SUMMERS: Madeline, what about you? What do you think about the show's kind of interpretation on stan culture?
LEUNG COLEMAN: I think that the show starts out seeming like it's about stan culture, but ultimately becomes about something very different. I mean, you can see that, obviously, Dre is extremely obsessed with Ni'Jah and that she fixates on her, and she starts to believe that she needs to protect Ni'Jah. But I think that, ultimately, it makes it pretty clear that that's ultimately a stand-in for how she feels she failed to protect someone else who she really cared about.
In terms of how it talks about Black women, I think the argument that Janine is trying to make about that - and that maybe Donald might make as well - is that I think the love letter that they're intending here is the confidence to show a kind of character who hasn't been shown before and the idea that you could show a whole range of Black women within this series, all with, like, very different kinds of personalities and all with kind of different relationships to morality, and that enjoying that spectrum is actually a sign of respect and a sign of love. And you could disagree with that, but I think that is what they mean by that.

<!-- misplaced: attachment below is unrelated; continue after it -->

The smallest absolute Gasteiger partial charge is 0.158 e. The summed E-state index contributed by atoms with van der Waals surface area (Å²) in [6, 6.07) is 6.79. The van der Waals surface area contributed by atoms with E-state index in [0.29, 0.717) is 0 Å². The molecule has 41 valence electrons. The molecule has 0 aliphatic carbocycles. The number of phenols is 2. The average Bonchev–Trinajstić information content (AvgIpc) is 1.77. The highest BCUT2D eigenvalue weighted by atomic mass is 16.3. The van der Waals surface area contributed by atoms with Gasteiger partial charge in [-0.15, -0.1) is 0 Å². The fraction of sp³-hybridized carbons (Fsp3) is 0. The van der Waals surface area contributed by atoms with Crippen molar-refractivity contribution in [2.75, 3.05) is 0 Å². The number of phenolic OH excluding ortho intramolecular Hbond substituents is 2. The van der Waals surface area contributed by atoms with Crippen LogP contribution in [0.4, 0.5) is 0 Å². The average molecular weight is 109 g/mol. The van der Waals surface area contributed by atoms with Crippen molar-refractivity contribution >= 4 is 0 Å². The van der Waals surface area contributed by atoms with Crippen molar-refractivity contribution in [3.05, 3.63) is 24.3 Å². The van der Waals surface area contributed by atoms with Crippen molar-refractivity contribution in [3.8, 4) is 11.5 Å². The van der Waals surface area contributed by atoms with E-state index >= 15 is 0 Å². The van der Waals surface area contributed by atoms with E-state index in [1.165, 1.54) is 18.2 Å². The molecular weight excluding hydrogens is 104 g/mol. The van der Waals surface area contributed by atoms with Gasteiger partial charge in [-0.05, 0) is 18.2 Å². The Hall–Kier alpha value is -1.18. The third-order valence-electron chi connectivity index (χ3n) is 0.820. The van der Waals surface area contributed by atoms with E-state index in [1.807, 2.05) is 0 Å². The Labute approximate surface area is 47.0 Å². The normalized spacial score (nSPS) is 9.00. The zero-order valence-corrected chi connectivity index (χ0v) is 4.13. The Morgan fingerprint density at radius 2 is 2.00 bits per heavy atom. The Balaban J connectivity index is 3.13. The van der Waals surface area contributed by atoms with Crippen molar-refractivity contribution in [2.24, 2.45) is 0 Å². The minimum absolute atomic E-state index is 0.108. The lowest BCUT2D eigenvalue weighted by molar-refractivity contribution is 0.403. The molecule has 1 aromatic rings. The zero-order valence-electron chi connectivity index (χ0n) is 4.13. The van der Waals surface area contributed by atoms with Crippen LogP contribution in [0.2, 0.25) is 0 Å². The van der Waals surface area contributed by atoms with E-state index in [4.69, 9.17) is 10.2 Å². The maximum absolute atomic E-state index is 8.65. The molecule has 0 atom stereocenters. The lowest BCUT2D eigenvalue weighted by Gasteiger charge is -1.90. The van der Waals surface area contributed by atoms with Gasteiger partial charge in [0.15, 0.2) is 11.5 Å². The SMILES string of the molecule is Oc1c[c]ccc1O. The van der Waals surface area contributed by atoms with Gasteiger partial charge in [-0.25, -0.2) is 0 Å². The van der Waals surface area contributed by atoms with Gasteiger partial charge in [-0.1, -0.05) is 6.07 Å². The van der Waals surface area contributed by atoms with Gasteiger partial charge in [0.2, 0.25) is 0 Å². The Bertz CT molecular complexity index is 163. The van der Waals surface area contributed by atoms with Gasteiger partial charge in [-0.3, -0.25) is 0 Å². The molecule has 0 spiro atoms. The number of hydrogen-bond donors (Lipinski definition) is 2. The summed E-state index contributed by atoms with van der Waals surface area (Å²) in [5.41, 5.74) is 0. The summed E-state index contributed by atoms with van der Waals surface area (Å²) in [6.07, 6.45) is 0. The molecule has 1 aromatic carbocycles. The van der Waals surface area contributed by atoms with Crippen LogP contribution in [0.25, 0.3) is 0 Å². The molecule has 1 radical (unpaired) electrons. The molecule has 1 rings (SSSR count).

SUMMERS: That's Madeline Leung Coleman. She's an editor at New York Magazine who recently profiled Dominique Fishback. We were also joined by Aisha Harris of NPR's Pop Culture Happy Hour. Thanks to both of you.
HARRIS: Thank you.
LEUNG COLEMAN: Thank you so much.
(SOUNDBITE OF SONG, "SOMETHING LIKE THAT (FEAT. CHILDISH GAMBINO)")
KIRBY: (As Ni'Jah, singing) I got the beat. I got the heat. I got the fire. Transcript provided by NPR, Copyright NPR.